There are several theories that explain how the present continents were formed. In this article, we take a closer look at two of the more popular theories – continental drift and plate tectonics – to learn how they differ from each other.
|Continental Drift||Plate Tectonics|
|The earth was a single land mass which drifted apart and formed several continents||Movement of continents is caused by constant shifting and sliding of tectonic plates|
|Continents move in relation to other continents as they “drifted” across the ocean bed||Plate movements are caused by extreme heat coming from the core of the earth|
The continental drift theory explains that today’s continents were parts of a larger continent that drifted apart. Scientists call the larger continent “Pangea” which they claim split apart into the seven land continents we have today. In 1912, Alfred Wegener, a German meteorologist, was the first to present a comprehensive theory concerning the continental drift. Wegener believed that the continents are composed of lighter rocks resting on heavier crust material just like an iceberg floating on the water. Wegener presented a good amount of evidence to back up his theory but failed to give plausible explanations as to how the continents might have drifted. His theory that the continents drifted apart due to the earth’s rotation was rejected.
He further asserted that the relative positions of the continents are not as strong as it should be. This caused the continent to move ever so slowly at a speed of a single yard per century. He also theorized that the Atlantic did not exist until the continents slowly broke off to form the other continents.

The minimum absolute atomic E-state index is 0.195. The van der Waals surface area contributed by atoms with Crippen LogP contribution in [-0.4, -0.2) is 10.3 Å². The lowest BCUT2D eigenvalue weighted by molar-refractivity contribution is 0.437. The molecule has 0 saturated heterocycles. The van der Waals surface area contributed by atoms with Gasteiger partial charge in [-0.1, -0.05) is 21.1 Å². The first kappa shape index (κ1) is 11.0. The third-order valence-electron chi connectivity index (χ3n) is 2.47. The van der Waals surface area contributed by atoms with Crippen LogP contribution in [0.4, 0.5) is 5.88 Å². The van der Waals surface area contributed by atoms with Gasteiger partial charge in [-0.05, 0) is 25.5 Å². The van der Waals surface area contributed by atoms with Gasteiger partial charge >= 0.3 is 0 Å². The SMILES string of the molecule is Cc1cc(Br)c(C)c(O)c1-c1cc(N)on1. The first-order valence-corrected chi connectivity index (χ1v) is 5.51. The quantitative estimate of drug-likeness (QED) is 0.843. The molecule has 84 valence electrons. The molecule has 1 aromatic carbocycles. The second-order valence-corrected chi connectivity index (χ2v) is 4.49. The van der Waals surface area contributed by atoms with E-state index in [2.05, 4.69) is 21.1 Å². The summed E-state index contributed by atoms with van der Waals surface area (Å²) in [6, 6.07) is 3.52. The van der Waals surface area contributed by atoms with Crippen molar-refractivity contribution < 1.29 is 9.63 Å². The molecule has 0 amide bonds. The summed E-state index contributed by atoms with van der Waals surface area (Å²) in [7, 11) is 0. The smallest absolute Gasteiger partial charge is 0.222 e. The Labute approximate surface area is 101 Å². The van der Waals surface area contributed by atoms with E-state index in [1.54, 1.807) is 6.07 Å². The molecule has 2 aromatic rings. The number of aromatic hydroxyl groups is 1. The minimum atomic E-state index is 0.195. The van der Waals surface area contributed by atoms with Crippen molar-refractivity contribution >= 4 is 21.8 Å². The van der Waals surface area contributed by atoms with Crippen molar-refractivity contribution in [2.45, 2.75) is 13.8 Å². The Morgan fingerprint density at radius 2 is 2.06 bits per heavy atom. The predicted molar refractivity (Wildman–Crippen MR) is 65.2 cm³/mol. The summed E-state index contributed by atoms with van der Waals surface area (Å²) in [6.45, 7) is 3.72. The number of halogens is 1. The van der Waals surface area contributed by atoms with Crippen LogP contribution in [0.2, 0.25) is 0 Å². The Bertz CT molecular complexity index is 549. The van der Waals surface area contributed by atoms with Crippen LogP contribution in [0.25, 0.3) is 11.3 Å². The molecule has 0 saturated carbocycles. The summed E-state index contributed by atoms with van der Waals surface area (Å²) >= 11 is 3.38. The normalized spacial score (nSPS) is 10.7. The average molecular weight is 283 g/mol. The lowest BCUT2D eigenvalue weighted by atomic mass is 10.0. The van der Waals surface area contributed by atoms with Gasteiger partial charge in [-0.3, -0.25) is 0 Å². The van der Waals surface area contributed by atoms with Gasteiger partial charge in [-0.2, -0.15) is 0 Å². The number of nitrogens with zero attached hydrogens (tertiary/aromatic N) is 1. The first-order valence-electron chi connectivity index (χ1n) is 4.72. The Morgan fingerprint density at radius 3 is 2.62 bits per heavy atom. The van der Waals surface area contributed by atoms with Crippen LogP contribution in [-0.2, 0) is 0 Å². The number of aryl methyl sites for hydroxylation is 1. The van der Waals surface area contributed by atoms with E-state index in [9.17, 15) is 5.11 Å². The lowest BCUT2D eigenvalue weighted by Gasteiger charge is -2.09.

The plate tectonics theory refers to the large-scale movement of the seven major plates along with several other smaller plates that form the earth’s lithosphere, for the last hundreds of millions of years. The theory is based on the concept proposed by the continental drift model and was accepted by the geological community in the early 1960s. The plate tectonics theory states that the lithosphere, or the earth’s outer rigid layer, is made up of a few dozen plates moving across the surface of the earth, similar to how slabs of ice move above a lake’s surface.
The earth ‘s outer layer is divided into two parts: the lithosphere (outer rigid layer) and the asthenosphere (generally solid region under the lithosphere). The theory suggests that the lithosphere is individual tectonic plates riding on the fluid-like but visco-elastic asthenosphere. Similar to a sheet of ice inching its way over water, the plates move somewhere between 0.4 and 6.3 inches (10 and 160 millimeters) each year. The movement of these plates is attributed to the intense heat coming from the earth’s core. This movement causes the plates to shift and slide, which in turn causes earthquakes and volcanic eruptions.
Continental Drift vs Plate Tectonics
So what’s the difference between continental drift and plate tectonics? The continental drift theory states that the continents were once parts of a supercontinent called Pangea. Alfred Wegener was the first to offer a comprehensive theory about continental drift but failed to provide a feasible explanation about how continents actually drifted apart. The plate tectonics theory is based on the continental drift theory in that it explains how the supercontinent drifted apart into several plates. It explains that the continents drifted apart because of the constant interaction between the earth’s tectonic plates and the heat of the earth’s core.